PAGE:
Volume 69, Number 6 Category
Nov. 28, 2016—Symposium Introduction: The Disclosure Function of the Patent System AUTHOR Professor of Law, Professor of Chemistry, and Chancellor Faculty Fellow, Vanderbilt University.
Patent Disclosures and Time
Nov. 28, 2016—Patent Disclosures and Time AUTHOR Professor of Law, Emory University School of Law.
Legal Fictions and the Role of Information in Patent Law
Nov. 28, 2016—Legal Fictions and the Role of Information in Patent Law AUTHOR Galen J. Roush Professor of Law and Director, Spangenberg Center of Law, Technology & the Arts, Case Western Reserve University School of Law.
Physicalism and Patent Theory
Nov. 28, 2016—Physicalism and Patent Theory ABSTRACT United States patent law’s view on the need for a physical embodiment of the invention, and the continued production and use of an embodiment, has varied over the last two centuries. In the early days, the requirement for “physicalism” was high, with the inventor being required to actually reduce the...
Nov. 28, 2016—Nontechnical Disclosure AUTHOR Associate Professor of Law, American University Washington College of Law.
Nov. 28, 2016—Patent Silences ABSTRACT A great deal has been said in recent years about patent disclosure. But to say that there is a disclosure function in the patent system implies that there is non-disclosure functioning in the patent system as well. For some information to be disclosed in a patent, other information must go undisclosed; for...
Nov. 28, 2016—Disclosing Designs AUTHORS Jason Du Mont Microsoft Fellow, Center for Intellectual Property Research, Indiana University Maurer School of Law, Bloomington; Doctoral Candidate, International Max Planck Research School for Competition and Innovation. Mark D. Janis Robert A. Lucas Chair of Law and Director, Center for Intellectual Property Research, Indiana University Maurer School of Law, Bloomington. ...
The Doctrinal Structure of Patent Law’s Enablement Requirement
Nov. 28, 2016—The Doctrinal Structure of Patent Law’s Enablement Requirement ABSTRACT This Article examines the formal law of enablement, focusing on a perceived split in the enablement doctrine: whether disclosure of a single mode of an invention is necessarily sufficient to satisfy the requirement of enablement or whether the full scope of the claim must be enabled....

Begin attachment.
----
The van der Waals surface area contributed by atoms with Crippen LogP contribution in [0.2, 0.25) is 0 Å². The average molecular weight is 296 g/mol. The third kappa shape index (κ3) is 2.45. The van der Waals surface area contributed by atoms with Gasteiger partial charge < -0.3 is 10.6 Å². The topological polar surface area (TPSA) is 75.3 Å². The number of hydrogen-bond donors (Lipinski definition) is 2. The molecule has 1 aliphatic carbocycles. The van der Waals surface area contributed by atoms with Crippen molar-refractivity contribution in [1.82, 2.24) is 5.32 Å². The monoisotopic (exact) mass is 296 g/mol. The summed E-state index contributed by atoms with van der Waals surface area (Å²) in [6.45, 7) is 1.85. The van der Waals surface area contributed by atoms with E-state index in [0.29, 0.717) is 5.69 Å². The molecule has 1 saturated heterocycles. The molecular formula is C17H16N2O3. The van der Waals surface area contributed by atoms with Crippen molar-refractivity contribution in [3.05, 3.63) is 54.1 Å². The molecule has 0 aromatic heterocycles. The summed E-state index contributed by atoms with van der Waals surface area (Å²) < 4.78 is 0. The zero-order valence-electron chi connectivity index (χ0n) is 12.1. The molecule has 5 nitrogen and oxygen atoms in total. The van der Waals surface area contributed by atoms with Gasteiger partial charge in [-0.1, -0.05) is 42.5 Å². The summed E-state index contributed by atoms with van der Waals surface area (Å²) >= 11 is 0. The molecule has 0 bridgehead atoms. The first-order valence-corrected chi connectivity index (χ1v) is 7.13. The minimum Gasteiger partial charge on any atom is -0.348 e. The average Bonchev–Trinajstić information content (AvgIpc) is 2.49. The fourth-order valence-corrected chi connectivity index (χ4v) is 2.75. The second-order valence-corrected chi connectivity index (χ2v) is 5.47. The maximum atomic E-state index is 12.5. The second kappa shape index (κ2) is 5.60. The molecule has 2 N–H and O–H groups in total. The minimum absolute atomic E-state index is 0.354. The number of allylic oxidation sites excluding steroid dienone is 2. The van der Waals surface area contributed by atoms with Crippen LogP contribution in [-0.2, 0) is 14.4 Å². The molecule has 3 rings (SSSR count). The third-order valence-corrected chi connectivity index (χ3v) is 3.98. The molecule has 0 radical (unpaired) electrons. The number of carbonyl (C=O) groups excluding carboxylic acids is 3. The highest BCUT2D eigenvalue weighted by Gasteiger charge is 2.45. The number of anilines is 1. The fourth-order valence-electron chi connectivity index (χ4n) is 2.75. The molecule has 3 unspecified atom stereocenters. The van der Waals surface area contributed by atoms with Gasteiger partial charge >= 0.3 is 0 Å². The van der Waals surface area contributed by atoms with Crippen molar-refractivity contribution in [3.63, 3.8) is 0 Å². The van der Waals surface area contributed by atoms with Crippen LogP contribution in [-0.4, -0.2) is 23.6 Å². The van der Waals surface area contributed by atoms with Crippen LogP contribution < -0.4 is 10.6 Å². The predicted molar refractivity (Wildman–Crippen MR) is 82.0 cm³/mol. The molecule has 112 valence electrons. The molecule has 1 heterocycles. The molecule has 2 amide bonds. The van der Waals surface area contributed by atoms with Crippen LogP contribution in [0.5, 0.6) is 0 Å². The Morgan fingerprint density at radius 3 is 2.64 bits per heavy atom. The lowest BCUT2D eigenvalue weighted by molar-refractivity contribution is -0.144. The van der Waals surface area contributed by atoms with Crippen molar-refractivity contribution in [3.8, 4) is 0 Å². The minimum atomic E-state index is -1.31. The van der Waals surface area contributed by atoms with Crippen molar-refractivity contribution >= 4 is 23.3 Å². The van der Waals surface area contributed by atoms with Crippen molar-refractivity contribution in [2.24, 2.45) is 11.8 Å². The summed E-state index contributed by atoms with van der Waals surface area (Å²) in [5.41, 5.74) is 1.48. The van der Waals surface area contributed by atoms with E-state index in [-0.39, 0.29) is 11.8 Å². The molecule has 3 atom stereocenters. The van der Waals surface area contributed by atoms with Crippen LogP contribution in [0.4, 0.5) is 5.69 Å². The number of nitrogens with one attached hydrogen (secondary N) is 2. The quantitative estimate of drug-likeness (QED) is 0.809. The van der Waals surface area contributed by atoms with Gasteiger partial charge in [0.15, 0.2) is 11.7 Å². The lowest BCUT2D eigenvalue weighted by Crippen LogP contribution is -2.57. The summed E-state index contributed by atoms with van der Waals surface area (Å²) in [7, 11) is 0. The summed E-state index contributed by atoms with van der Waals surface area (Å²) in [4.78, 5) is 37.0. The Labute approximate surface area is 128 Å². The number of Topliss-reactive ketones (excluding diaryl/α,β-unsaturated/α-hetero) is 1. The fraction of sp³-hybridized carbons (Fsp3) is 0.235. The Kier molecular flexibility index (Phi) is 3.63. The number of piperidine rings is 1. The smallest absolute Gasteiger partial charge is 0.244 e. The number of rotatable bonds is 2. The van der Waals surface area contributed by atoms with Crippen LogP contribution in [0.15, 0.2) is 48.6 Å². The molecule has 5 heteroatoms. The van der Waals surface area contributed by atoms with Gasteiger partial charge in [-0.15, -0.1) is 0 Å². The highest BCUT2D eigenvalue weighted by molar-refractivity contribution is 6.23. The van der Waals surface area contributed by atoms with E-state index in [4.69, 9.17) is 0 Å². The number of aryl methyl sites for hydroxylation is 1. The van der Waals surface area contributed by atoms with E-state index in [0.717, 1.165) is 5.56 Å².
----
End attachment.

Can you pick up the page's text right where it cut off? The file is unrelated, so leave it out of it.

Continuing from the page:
Dynamic Patent Disclosure
Nov. 28, 2016—Dynamic Patent Disclosure AUTHOR Professor of Law, New York University School of Law; Co-Director, Engelberg Center on Innovation Law & Policy.
Photocopies, Patents, and Knowledge Transfer: “The Uneasy Case” of Justice Breyer’s Patentable Subject Matter Jurisprudence
Nov. 28, 2016—Photocopies, Patents, and Knowledge Transfer: “The Uneasy Case” of Justice Breyer’s Patentable Subject Matter Jurisprudence ABSTRACT One aspect of Justice Stephen Breyer’s discomfort with patents, as expressed in his opinion for the Supreme Court in Mayo v. Prometheus and his dissent from the order dismissing certiorari in LabCorp v. Metabolite, is strikingly similar to one...
The Structural Implications of Inventors’ Disclosure Obligations
Nov. 28, 2016—The Structural Implications of Inventors’ Disclosure Obligations ABSTRACT Disclosure theory posits that inventors must disclose knowledge about their inventions and make that knowledge freely available for certain uses during the term of a patent as part of the price that they pay for their exclusive patent rights. This Article identifies an overlooked implication of this...
Pierson, Peer Review, and Patent Law
Nov. 28, 2016—Pierson, Peer Review, and Patent Law ABSTRACT When has a researcher done enough to merit a patent? Should the patent belong to the researcher who first suggests an invention or the one who brings it to fruition? The canonical dispute over a fox in Pierson v. Post is used to illustrate the competing policy considerations...
Contextualizing Patent Disclosure
Nov. 28, 2016—Contextualizing Patent Disclosure ABSTRACT One of the main justifications for a patent system is that patents disclose useful technical information that others can learn from. However, patents are not performing this function well. The average patent is written in legalese, uses vague language, and is hard to connect to commercial activity. Legal scholars have responded...